What if you want a store and you don't kn
    • Do you still hand-crank your horseless carriage because key ignition is for the lazy?

      (Sorry for the car analogy. I really couldn't help it. It's pathological to Slashdot, I think.)
    • >But what loop holes will I have to jump thru if I'm in SF and want to search for a store in LA? How frickin' hard is it to type in ... "San Fransisco Store" ... as opposed to just "Store"?

      How frickin' hard is it to type in ... "Los Angeles Store"? :P

    • 1. You have a quote from the article so clearly you RTFA, but your reply has a misspelled word that was in TFA portion which you quote so clearly you did not RTFA.

      2. Others reply to your quote which has the correct spelling of SF yet in their reply they misspell the same way so clearly they did not RTFA, but they did read your reply, but they did not read your quote.

      All in all San FranCISCO should be renamed San FranSISCO to prevent /. users from making presumptions as to if anyone really RTFA!
  • by Tackhead ( 54550 ) on Friday June 23, 2006 @02:15PM (#15591176)
    Here we are, the conference agenda [], and the talk...

    4:30pm Panel: From Search to Eternity [Moderator: Chris Shipley (Guidewire Group), Kapenda Thomas (Jookster), David Sifry (Technorati), Jim Lanzone (, Leila Boujnane (Idee)]

    Search engines are the dominant interface for the Web today, and a huge force in driving economic activity online. What's next for search? It seems unlikely that we have reached the end-point of significant technical or business evolution in this incredibly active area.

    I can think of... one company that's 10^100 (a googol) times more likely to have something meaningful to say when it comes to "what's next for search", but which wasn't represented on this panel.

    Not that I'm naming names or anything. But who's missing from this panel?

  • The only advances in search that are important to me are advances that make it easier and faster to find what I'm looking for. I don't use search engines for the "experience" but rather to locate the sites that I do visit for the experience. The only relevant change that might improve search mentioned was trying to find better ways to understand user intent. Luckily, anyone web-savvy knows enough little tricks and tidbits to get their intent across to a search box in any normal situation (small but useful t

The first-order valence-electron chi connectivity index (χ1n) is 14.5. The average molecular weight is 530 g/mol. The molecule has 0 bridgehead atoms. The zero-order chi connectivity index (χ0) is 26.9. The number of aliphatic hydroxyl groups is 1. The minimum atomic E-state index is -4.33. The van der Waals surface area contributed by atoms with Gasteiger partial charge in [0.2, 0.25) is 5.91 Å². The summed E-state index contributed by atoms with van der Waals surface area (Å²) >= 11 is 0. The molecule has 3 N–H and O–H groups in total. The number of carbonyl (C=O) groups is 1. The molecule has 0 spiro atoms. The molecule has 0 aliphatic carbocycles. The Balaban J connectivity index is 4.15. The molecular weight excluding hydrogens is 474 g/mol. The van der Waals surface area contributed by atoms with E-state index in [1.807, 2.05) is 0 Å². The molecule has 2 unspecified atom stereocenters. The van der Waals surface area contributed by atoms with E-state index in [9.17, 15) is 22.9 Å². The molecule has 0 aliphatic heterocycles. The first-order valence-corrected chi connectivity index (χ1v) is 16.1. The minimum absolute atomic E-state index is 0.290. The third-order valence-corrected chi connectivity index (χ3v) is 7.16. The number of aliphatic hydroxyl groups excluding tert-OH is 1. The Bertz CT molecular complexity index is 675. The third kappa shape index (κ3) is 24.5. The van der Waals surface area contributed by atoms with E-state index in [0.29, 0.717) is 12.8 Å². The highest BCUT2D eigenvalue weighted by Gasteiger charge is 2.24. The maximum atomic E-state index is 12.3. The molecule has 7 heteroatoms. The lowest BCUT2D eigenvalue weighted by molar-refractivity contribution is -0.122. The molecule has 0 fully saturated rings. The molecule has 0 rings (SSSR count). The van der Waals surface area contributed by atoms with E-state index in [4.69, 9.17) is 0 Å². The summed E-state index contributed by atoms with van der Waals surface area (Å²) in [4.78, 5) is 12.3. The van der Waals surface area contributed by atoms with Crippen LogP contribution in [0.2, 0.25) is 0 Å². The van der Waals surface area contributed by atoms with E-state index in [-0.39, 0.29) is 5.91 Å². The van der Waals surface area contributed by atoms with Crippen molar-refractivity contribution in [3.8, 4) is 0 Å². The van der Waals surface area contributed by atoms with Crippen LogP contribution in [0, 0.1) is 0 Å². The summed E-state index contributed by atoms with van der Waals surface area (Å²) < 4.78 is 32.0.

• The future is spam (Score:4, Insightful)

    by MikeRT ( 947531 ) on Friday June 23, 2006 @02:26PM (#15591257)
    Unless these companies get the ability to sue the "SEO companies" and others that spam them, they will just get cluttered to the point that nothing short of SkyNet will be able to be useful.
    • Track the submitting IP addresses, the URLs they submit, the domains they submit for, and the time interval involved. Possible signs of SEO spam would include....

      Lots of submits in a short amount of time from one IP address. Throttling/blocking can be used to thwart this.

      Lots of URL submits in a short amount of time directed at one domain from 2 or more different IP addresses. Blocking submits an be used to thwart this.

      Doesn't seem to be that hard to do....

      If the SEO firms are absolutely stupid, they wou
  • Company Execs: "Hello, hello, can you hear me? Hello? Hey, dudes, thanks for the information, very helpful. After analyzing the data you provided, we have calculated a fool-proof plan for winning the war. Here are your orders: eliminate the enemy. Good luck. Also, try to do better and please win. See ya."
  • Experts? (Score:4, Insightful)

    by lbmouse ( 473316 ) on Friday June 23, 2006 @02:28PM (#15591272) Homepage
    "A panel of search engine executives"

    Technorati? Idee? Jookster? That is not much representation for an expert panel. No offense, but I prefer to know what is stirring around in Larry's and Sergey's little noggins. At least throw in a lackey from one of the top three engines.
    • Re:Experts? (Score:3, Funny)

      by vertinox ( 846076 )
      That is not much representation for an expert panel. No offense, but I prefer to know what is stirring around in Larry's and Sergey's little noggins.

      Well... They invited them, but they were too busy actually working than going to pointless conferences. That and counting money.
  • I think internet search is not so bad right now, for humans. One thing which could really use some improvement is making it easier for computers to search, i.e., the semantic web []. As the wiki states, "Humans are capable of using the Web, say, to find the Swedish word for "car," to reserve a library book, or to search for the cheapest DVD and buy it. But if you asked a computer to do the same thing, it wouldn't know where to start." That sounds like a good plan to me. I often do lots of comparison shoppin